Leicester City stands alone at the top of the Premier League with 35 points, having lost only one match in 16. This is a startling achievement for a team that seemed in danger of relegation at one point last season; even more remarkable is the fact that it leads in the richest and toughest league with a manager who just 13 months ago was sacked by Greece’s national team as a total failure. In his short career in Greece, Claudio Ranieri oversaw three defeats and a draw, with the result that the team which won the Euro 2004 competition, which had just competed in the World Cup Finals in 2014, was knocked out of Euro 2016 in the preliminary stage.
I remember Ranieri, dapper in his suit, standing alone and motionless, like a black column, on the sideline at the Karaiskakis Stadium in Piraeus in November 2014 after his team made history by losing to the schoolteachers, bank clerks and lumberjacks of the Faroe Islands. It was a humiliation too far, leaving him no room to stay on in Greece. “Run-ieri,” as a noted Twitter wit put it. The following July he took charge at Leicester City and no one could have predicted that he would achieve so much in so short a time. How did a person who was such a failure in Greece do so well elsewhere?
Let’s not stick to the fact that in other countries we usually find better systems and procedures, and greater discipline, even though these play a decisive role in success or failure. But in soccer there are so many other parameters that we should not be sidetracked by easy conclusions. Perhaps Ranieri’s tenure in Greece was condemned from the start. He took over a team that was exhausted, that had nothing left to give, with many players either at the twilight of their career or still immature, in a campaign overseen by a federation riddled with problems. He succeeded two coaches with significant achievements who had played a very different game. Otto Rehhagel coached Greece to victory in the Euro 2004 and Fernando Santos took the team to the World Cup finals by enforcing discipline at every step, by playing an uncompromising defensive game. Ranieri gave his players greater freedom. But the freedom that allows Leicester City’s Jamie Vardy to break the English record for goals in consecutive matches (11) caused confusion in Greece and contributed to failure. Another significant factor, perhaps, is that Ranieri had never coached a national team before.
Whatever the reasons for Ranieri’s failure, we can draw three conclusions: He was the wrong person for the position, which implies that those who picked him were to blame; he was not incompetent, as we can see from his career before and after Greece; he was not the only member of the national squad who was not up to the task, as we saw from what followed in the Euro preliminaries after he was dismissed, after we had piled all the blame on his shoulders with typical lack of restraint. We can also present a hypothesis: Perhaps the players, the officials and we, the fans, did not try to contribute to the manager’s effort, did not give him the time needed to shape a team and its tactics. After the first defeats we rushed to damn the new coach and did not seek the deeper roots of the problem. Of course it would have helped if Ranieri had looked a little more concerned, had not appeared infuriatingly calm, as he did on the night of the Faroe fiasco, if he had shouted, threatened and sulked, adopting the histrionics requisite for the role. Instead, while the team acted as if it was already condemned, the coach betrayed no sense of urgency, until the cause was lost. In the years of our great melancholy we suffered this additional blow – exit from the top tier of Europe’s teams.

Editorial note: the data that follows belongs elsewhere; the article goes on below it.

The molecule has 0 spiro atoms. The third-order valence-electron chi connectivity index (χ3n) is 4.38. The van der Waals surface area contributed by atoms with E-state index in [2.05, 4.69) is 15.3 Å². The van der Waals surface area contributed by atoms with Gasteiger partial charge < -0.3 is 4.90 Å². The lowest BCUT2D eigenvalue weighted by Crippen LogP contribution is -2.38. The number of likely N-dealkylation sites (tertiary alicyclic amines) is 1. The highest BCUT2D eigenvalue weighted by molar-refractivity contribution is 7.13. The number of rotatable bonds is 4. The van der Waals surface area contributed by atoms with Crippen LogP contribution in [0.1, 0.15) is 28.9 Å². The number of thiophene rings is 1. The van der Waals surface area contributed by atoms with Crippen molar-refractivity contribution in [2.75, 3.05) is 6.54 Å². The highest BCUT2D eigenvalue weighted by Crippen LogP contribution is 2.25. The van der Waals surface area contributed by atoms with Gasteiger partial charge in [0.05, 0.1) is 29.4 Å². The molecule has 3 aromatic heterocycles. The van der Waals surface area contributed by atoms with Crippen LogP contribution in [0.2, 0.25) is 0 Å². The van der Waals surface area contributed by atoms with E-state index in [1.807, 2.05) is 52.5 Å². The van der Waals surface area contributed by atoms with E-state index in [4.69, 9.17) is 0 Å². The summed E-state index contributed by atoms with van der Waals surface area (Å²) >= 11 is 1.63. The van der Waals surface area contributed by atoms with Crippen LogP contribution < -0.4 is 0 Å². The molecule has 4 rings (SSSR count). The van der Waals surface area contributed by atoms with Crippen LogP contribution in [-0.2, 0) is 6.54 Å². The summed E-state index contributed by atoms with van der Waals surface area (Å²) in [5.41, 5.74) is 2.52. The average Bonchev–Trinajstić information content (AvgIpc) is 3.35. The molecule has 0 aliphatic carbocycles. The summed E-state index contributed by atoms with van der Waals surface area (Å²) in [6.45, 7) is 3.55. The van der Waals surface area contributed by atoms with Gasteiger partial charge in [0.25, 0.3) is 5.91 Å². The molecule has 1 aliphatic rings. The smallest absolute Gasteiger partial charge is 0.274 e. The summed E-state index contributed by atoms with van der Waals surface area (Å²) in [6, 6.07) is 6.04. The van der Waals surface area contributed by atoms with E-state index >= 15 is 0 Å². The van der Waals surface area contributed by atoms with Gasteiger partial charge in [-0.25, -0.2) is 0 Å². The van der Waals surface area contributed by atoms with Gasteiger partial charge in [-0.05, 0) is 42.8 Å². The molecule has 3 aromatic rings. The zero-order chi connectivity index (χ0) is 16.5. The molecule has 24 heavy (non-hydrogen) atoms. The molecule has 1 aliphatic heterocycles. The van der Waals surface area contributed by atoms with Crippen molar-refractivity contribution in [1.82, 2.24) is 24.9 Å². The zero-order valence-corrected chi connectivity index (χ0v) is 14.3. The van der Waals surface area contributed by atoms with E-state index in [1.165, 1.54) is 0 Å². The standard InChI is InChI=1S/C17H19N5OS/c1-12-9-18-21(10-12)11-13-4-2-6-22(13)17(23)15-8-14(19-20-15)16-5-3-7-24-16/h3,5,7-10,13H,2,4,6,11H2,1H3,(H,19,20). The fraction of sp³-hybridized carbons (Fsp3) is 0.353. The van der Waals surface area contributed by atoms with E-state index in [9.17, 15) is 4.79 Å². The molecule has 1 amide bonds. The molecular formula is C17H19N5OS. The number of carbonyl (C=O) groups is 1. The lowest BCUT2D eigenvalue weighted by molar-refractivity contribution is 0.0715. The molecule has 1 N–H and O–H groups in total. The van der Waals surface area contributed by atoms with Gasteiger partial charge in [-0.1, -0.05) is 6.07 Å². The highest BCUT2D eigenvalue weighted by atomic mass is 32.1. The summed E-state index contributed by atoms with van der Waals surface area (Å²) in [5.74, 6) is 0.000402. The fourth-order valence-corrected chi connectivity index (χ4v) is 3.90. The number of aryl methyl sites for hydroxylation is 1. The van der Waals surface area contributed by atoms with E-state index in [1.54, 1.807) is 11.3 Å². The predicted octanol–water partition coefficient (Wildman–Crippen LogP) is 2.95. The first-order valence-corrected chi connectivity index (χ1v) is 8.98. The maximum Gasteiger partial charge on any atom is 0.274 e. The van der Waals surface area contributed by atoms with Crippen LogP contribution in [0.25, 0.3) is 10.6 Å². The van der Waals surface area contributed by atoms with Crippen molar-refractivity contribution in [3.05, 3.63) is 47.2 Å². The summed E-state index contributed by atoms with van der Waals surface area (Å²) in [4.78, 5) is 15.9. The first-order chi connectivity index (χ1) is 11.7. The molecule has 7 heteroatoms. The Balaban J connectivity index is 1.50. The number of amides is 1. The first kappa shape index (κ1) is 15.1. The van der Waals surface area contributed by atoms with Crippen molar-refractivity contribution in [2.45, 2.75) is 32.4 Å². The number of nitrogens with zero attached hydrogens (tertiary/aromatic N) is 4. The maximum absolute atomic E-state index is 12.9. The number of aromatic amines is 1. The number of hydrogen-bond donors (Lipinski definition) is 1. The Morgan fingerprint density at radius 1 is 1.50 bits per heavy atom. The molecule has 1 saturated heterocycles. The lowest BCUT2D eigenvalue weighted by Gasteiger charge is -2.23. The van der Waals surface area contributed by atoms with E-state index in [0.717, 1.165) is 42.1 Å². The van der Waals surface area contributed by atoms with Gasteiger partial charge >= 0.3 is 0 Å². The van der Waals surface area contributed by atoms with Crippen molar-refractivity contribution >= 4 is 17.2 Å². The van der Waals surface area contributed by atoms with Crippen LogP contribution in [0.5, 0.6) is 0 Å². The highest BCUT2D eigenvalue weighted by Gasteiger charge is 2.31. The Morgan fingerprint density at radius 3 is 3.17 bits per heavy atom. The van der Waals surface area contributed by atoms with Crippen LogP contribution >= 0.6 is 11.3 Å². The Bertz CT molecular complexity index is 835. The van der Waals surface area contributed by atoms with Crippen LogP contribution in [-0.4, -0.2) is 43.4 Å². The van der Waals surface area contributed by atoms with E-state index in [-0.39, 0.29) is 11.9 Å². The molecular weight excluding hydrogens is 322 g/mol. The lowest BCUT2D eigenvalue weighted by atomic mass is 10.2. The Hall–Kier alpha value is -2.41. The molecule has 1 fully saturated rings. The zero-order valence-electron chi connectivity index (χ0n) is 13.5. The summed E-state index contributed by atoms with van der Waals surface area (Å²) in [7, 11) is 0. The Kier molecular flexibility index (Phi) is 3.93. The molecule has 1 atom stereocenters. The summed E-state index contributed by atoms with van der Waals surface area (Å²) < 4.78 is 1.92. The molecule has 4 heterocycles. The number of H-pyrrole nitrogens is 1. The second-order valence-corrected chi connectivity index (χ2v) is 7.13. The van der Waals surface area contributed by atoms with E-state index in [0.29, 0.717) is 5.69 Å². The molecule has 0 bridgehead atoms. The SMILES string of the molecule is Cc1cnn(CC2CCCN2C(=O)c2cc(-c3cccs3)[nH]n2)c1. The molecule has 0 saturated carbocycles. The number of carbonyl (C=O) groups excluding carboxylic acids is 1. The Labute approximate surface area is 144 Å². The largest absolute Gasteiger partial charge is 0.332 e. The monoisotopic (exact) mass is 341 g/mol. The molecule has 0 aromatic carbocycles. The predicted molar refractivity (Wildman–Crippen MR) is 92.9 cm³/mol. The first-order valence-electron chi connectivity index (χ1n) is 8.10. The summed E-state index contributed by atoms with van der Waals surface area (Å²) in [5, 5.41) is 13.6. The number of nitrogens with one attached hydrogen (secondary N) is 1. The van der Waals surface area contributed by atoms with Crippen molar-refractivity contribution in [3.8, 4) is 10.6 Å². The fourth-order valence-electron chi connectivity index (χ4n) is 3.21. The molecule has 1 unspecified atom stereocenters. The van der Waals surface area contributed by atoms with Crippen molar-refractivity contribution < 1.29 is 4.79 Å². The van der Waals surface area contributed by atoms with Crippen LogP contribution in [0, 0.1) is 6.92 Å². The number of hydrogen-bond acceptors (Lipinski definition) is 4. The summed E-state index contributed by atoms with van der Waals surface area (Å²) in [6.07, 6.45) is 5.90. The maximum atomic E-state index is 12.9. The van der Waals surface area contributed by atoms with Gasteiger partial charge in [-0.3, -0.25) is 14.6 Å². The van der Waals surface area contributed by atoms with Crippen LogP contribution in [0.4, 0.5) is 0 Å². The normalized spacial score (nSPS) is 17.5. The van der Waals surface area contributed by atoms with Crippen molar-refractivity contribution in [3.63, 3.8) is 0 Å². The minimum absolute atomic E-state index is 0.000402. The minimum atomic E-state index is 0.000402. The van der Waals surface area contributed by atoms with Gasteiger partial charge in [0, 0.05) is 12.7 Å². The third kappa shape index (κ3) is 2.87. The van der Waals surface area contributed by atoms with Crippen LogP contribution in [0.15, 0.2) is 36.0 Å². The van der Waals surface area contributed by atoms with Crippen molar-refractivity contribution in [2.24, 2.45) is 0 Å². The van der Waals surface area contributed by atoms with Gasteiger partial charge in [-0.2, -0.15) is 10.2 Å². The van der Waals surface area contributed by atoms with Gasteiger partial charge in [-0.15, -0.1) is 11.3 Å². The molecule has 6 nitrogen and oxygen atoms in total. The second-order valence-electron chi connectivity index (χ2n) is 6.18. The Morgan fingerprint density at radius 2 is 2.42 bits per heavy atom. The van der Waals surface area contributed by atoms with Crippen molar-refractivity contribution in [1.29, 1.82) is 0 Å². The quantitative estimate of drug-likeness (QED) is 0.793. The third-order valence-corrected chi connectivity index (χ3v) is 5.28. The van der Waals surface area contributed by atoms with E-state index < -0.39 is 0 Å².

Perhaps the most significant factor in the national team’s loss is that no one tried hard enough. Maybe Ranieri expected a stronger team, when the one that had given us so much joy in the past had lost confidence in itself and the players were waiting for someone to save them rather than making a greater effort themselves. This is how most of us have been for a while now. Since 2010 our country has been in a state of resignation and complaint. Since the signing of the first bailout, we have been awaiting the imposition of new “measures,” which most of us endure stoically while others protest loudly. The second group achieves nothing but creates confusion and the illusion that they know who is responsible for our failure. In soccer we blame the ref, the coach, the other team’s officials. In life, we blame the troika of creditors, the “system,” the “oligarchs,” the “moneylenders.”
When we stop waiting for others to solve our problems, for others to keep us on track, when we realize that we alone are responsible for our fate, when we see the obstacles created by our own unaccountable politicians and state employees, then we will stand on our own feet. Then, perhaps, we will run with the ball and go for goal.